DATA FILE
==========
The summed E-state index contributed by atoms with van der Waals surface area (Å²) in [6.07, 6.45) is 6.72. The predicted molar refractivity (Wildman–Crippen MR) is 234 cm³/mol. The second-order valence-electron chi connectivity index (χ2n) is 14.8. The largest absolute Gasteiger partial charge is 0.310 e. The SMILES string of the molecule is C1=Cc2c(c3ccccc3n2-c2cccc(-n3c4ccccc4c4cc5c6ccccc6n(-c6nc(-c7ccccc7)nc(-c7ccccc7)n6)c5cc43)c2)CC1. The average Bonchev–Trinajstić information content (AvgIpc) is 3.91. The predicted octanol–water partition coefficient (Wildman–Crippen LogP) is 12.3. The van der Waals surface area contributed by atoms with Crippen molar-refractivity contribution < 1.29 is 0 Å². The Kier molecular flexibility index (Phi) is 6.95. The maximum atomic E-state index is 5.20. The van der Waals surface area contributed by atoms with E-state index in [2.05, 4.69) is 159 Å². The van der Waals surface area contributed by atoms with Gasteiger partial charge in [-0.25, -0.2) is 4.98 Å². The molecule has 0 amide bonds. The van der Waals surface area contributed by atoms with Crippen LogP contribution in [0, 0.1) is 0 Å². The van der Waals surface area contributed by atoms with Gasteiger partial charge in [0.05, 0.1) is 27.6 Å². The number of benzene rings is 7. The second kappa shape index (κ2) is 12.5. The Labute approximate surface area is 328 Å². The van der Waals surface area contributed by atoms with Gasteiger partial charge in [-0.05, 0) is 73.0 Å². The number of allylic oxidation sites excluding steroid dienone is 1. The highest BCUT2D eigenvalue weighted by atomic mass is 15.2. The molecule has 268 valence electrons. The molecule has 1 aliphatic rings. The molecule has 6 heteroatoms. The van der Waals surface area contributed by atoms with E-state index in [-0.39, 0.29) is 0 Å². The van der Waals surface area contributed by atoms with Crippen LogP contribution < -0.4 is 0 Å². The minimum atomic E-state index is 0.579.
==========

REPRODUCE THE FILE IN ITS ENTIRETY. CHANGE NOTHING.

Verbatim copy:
The summed E-state index contributed by atoms with van der Waals surface area (Å²) in [6.07, 6.45) is 6.72. The predicted molar refractivity (Wildman–Crippen MR) is 234 cm³/mol. The second-order valence-electron chi connectivity index (χ2n) is 14.8. The largest absolute Gasteiger partial charge is 0.310 e. The SMILES string of the molecule is C1=Cc2c(c3ccccc3n2-c2cccc(-n3c4ccccc4c4cc5c6ccccc6n(-c6nc(-c7ccccc7)nc(-c7ccccc7)n6)c5cc43)c2)CC1. The average Bonchev–Trinajstić information content (AvgIpc) is 3.91. The predicted octanol–water partition coefficient (Wildman–Crippen LogP) is 12.3. The van der Waals surface area contributed by atoms with Crippen molar-refractivity contribution < 1.29 is 0 Å². The Kier molecular flexibility index (Phi) is 6.95. The maximum atomic E-state index is 5.20. The van der Waals surface area contributed by atoms with E-state index in [2.05, 4.69) is 159 Å². The van der Waals surface area contributed by atoms with Gasteiger partial charge in [-0.25, -0.2) is 4.98 Å². The molecule has 0 amide bonds. The van der Waals surface area contributed by atoms with Crippen LogP contribution in [0, 0.1) is 0 Å². The van der Waals surface area contributed by atoms with Gasteiger partial charge in [0.05, 0.1) is 27.6 Å². The number of benzene rings is 7. The second kappa shape index (κ2) is 12.5. The Labute approximate surface area is 328 Å². The van der Waals surface area contributed by atoms with Gasteiger partial charge in [-0.05, 0) is 73.0 Å². The number of allylic oxidation sites excluding steroid dienone is 1. The highest BCUT2D eigenvalue weighted by atomic mass is 15.2. The molecule has 268 valence electrons. The molecule has 1 aliphatic rings. The molecule has 6 heteroatoms. The van der Waals surface area contributed by atoms with E-state index in [-0.39, 0.29) is 0 Å². The van der Waals surface area contributed by atoms with Crippen LogP contribution < -0.4 is 0 Å². The minimum atomic E-state index is 0.579.